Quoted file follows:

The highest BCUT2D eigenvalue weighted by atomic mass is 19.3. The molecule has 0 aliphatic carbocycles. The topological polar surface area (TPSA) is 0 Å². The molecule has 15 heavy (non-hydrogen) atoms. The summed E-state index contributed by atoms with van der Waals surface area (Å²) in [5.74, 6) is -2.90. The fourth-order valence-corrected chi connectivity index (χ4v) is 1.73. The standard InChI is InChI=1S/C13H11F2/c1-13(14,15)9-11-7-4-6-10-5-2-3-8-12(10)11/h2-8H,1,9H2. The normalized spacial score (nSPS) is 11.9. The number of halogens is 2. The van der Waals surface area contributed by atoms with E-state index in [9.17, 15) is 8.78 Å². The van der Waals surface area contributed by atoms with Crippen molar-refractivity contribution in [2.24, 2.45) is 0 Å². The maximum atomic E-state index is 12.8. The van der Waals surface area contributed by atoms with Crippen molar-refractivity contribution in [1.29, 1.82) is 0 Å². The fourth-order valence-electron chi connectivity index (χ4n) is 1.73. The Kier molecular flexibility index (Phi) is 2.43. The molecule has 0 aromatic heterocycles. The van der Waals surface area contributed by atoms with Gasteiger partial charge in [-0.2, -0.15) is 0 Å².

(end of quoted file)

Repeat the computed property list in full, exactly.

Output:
The highest BCUT2D eigenvalue weighted by atomic mass is 19.3. The molecule has 0 aliphatic carbocycles. The topological polar surface area (TPSA) is 0 Å². The molecule has 15 heavy (non-hydrogen) atoms. The summed E-state index contributed by atoms with van der Waals surface area (Å²) in [5.74, 6) is -2.90. The fourth-order valence-corrected chi connectivity index (χ4v) is 1.73. The standard InChI is InChI=1S/C13H11F2/c1-13(14,15)9-11-7-4-6-10-5-2-3-8-12(10)11/h2-8H,1,9H2. The normalized spacial score (nSPS) is 11.9. The number of halogens is 2. The van der Waals surface area contributed by atoms with E-state index in [9.17, 15) is 8.78 Å². The van der Waals surface area contributed by atoms with Crippen molar-refractivity contribution in [2.24, 2.45) is 0 Å². The maximum atomic E-state index is 12.8. The van der Waals surface area contributed by atoms with Crippen molar-refractivity contribution in [1.29, 1.82) is 0 Å². The fourth-order valence-electron chi connectivity index (χ4n) is 1.73. The Kier molecular flexibility index (Phi) is 2.43. The molecule has 0 aromatic heterocycles. The van der Waals surface area contributed by atoms with Gasteiger partial charge in [-0.2, -0.15) is 0 Å².